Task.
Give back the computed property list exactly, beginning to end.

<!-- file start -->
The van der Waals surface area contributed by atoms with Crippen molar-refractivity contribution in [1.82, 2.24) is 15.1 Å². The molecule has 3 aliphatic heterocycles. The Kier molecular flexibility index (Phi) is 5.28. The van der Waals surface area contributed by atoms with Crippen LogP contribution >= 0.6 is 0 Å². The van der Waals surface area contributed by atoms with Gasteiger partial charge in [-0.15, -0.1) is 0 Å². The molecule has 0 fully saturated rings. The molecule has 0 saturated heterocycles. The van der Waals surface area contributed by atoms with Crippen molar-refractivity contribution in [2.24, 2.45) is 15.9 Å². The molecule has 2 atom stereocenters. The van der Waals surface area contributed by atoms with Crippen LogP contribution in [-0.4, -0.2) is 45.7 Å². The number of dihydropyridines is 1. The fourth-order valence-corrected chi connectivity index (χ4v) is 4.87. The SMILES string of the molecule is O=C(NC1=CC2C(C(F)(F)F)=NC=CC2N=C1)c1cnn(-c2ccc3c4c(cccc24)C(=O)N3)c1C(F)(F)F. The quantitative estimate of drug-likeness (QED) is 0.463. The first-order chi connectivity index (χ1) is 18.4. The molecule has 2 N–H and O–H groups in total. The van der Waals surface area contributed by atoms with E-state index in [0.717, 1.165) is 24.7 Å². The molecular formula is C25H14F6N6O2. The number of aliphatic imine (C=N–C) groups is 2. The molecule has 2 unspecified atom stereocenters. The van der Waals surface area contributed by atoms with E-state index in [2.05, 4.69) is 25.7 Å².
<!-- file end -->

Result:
The van der Waals surface area contributed by atoms with Crippen molar-refractivity contribution in [1.82, 2.24) is 15.1 Å². The molecule has 3 aliphatic heterocycles. The Kier molecular flexibility index (Phi) is 5.28. The van der Waals surface area contributed by atoms with Crippen LogP contribution >= 0.6 is 0 Å². The van der Waals surface area contributed by atoms with Gasteiger partial charge in [-0.15, -0.1) is 0 Å². The molecule has 0 fully saturated rings. The molecule has 0 saturated heterocycles. The van der Waals surface area contributed by atoms with Crippen molar-refractivity contribution in [2.24, 2.45) is 15.9 Å². The molecule has 2 atom stereocenters. The van der Waals surface area contributed by atoms with Crippen LogP contribution in [-0.4, -0.2) is 45.7 Å². The number of dihydropyridines is 1. The fourth-order valence-corrected chi connectivity index (χ4v) is 4.87. The SMILES string of the molecule is O=C(NC1=CC2C(C(F)(F)F)=NC=CC2N=C1)c1cnn(-c2ccc3c4c(cccc24)C(=O)N3)c1C(F)(F)F. The quantitative estimate of drug-likeness (QED) is 0.463. The first-order chi connectivity index (χ1) is 18.4. The molecule has 2 N–H and O–H groups in total. The van der Waals surface area contributed by atoms with E-state index in [0.717, 1.165) is 24.7 Å². The molecular formula is C25H14F6N6O2. The number of aliphatic imine (C=N–C) groups is 2. The molecule has 2 unspecified atom stereocenters. The van der Waals surface area contributed by atoms with E-state index in [2.05, 4.69) is 25.7 Å².